Romanian protestors victorious as govt withdraws corruption law

Thousands of people gathered in Bucharest to protest the government's controversial bill, 3 February 2017, (c) Robert Ghement

The Romanian government has withdrawn a controversial corruption decree after five days of mass protests across the country.

The decree, due to go into effect on 10 February, would have decriminalised offences for conflict of interest, work negligence and abuse of power cases in which the financial damage is valued at less than $48,000.

The left-wing Social Democrat (PSD) government insisted that the people had been “misled” and “misinformed” about the new law and that it was intended to lower the country’s prison population.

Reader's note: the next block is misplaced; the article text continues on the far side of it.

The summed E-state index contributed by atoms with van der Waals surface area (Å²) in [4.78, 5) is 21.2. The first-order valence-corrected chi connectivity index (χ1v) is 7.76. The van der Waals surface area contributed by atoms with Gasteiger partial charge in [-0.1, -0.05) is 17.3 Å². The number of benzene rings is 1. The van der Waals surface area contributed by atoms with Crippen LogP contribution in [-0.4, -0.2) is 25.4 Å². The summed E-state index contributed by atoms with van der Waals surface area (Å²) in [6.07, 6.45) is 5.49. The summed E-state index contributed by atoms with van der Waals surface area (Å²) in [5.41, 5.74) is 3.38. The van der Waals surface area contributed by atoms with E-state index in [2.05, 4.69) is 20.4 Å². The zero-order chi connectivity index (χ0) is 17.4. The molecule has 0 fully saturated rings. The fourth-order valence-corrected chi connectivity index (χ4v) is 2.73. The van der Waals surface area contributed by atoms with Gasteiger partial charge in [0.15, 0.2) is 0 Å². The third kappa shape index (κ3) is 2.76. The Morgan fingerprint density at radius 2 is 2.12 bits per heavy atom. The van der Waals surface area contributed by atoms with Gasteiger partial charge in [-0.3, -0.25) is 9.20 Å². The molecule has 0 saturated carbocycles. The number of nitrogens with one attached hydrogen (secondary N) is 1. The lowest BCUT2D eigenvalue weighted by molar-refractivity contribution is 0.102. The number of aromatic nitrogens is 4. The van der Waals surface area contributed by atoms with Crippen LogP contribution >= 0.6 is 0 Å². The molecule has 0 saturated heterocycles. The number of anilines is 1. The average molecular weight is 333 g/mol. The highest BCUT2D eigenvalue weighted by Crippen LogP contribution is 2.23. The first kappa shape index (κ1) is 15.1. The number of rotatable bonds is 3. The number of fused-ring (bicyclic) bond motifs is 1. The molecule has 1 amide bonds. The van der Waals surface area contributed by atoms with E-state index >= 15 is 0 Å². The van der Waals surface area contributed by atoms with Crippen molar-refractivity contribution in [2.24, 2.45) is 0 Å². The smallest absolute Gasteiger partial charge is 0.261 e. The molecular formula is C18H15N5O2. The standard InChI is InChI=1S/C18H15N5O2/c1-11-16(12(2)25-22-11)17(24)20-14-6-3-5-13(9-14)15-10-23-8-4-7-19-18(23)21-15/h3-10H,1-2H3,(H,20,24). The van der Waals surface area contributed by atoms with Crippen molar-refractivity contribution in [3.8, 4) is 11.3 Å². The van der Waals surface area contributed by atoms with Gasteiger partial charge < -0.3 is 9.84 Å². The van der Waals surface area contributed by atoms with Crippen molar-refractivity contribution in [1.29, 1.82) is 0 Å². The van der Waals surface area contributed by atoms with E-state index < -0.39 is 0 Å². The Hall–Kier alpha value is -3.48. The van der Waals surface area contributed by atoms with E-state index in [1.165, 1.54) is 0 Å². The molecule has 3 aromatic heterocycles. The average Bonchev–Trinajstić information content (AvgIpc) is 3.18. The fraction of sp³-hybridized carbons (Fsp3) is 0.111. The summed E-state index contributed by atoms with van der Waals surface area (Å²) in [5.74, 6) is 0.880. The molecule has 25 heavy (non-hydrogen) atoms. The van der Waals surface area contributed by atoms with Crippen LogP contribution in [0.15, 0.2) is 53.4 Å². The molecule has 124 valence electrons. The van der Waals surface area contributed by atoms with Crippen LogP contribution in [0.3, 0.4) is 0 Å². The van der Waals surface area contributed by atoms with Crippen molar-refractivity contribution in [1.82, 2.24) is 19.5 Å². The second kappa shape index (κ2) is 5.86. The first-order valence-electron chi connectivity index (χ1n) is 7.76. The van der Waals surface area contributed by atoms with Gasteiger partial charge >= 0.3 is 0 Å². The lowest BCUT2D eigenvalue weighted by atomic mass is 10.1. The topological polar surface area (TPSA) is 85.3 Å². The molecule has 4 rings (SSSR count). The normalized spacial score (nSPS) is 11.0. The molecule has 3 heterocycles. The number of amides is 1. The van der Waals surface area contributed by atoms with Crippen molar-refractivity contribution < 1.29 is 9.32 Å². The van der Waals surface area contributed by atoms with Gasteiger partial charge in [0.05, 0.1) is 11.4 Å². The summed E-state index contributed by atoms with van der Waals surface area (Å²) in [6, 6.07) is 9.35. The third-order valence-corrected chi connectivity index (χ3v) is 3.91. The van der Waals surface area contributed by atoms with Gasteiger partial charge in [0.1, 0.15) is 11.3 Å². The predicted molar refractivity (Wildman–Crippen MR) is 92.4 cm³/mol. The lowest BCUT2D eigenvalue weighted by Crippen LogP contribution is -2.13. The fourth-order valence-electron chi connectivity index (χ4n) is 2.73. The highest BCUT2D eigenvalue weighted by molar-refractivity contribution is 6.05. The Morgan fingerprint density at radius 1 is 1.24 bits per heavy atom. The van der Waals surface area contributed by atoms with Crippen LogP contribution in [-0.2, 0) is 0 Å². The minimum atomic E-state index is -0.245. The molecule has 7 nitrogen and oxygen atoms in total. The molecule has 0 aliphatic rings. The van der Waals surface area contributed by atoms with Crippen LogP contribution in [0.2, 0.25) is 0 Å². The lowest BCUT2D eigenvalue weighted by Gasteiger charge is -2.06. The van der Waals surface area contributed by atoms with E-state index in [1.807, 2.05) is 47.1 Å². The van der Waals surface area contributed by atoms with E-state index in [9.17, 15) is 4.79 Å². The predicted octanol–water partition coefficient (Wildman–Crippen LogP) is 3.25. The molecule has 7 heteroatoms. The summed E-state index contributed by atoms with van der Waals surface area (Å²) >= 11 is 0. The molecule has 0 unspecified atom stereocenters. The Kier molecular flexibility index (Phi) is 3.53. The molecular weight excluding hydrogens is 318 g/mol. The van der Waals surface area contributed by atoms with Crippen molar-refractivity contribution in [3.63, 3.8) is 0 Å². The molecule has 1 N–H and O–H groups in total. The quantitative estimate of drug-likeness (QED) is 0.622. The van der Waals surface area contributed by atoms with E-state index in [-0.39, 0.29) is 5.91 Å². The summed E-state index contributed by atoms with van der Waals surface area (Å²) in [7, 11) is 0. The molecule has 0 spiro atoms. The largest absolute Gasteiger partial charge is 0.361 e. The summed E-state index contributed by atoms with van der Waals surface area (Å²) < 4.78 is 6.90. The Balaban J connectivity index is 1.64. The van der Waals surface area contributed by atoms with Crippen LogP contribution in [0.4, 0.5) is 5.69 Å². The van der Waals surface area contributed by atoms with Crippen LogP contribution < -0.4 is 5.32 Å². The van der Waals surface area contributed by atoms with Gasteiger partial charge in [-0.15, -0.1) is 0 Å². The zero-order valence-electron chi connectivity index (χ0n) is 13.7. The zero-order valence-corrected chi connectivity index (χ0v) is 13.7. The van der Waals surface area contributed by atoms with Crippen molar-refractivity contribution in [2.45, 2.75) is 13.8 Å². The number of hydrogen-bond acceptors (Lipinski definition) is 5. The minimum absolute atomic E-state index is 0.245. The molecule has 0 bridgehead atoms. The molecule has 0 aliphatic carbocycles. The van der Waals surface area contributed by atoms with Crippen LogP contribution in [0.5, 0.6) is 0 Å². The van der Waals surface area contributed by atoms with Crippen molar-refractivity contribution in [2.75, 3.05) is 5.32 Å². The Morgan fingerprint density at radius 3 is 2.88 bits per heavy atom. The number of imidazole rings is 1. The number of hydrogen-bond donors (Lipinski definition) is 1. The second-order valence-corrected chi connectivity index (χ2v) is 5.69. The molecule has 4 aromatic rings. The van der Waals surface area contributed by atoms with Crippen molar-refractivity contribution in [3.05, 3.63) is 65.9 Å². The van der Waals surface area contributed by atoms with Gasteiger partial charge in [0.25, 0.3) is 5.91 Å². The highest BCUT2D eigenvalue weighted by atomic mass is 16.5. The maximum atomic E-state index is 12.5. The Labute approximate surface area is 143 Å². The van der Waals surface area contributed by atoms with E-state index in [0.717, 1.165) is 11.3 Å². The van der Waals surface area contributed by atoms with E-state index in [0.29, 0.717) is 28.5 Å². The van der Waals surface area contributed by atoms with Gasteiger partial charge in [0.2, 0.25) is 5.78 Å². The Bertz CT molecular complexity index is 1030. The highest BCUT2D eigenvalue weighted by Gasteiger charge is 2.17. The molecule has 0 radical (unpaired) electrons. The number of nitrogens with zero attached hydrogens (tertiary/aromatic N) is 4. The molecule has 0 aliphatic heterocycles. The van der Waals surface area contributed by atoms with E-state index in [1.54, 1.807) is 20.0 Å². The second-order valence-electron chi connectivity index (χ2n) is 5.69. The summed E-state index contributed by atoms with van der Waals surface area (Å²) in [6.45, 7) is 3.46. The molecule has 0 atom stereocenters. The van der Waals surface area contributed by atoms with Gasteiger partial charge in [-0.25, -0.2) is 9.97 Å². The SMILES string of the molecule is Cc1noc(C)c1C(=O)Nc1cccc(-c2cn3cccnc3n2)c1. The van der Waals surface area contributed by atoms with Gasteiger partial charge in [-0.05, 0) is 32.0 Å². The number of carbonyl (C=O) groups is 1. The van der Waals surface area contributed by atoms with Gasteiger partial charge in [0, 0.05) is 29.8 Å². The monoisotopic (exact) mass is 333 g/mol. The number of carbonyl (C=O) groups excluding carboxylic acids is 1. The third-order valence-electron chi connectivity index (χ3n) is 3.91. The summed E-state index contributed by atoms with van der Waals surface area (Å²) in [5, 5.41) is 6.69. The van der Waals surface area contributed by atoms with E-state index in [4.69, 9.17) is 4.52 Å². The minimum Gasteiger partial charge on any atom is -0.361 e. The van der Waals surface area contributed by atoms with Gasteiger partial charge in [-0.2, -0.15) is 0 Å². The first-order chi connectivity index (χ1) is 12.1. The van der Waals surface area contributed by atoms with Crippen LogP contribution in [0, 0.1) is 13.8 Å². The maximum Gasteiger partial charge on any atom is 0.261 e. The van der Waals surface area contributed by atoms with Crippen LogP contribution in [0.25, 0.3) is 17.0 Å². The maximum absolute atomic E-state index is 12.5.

However hundreds of thousands of protestors accused the government of “lying and cheating” and said the measure would entrench corruption in the country. Furthermore, the law would have benefitted Liviu Dragnea, President of the Social Democrat Party, which recently took power.

Prime Minister Sorin Grindeanu said on Saturday that he did not want to divide Romania and would call a Sunday Cabinet meeting to scrap the law, which was passed without debate in parliament on Tuesday.

The decision has been hailed as a victory by protestors and anti-corruption NGOs.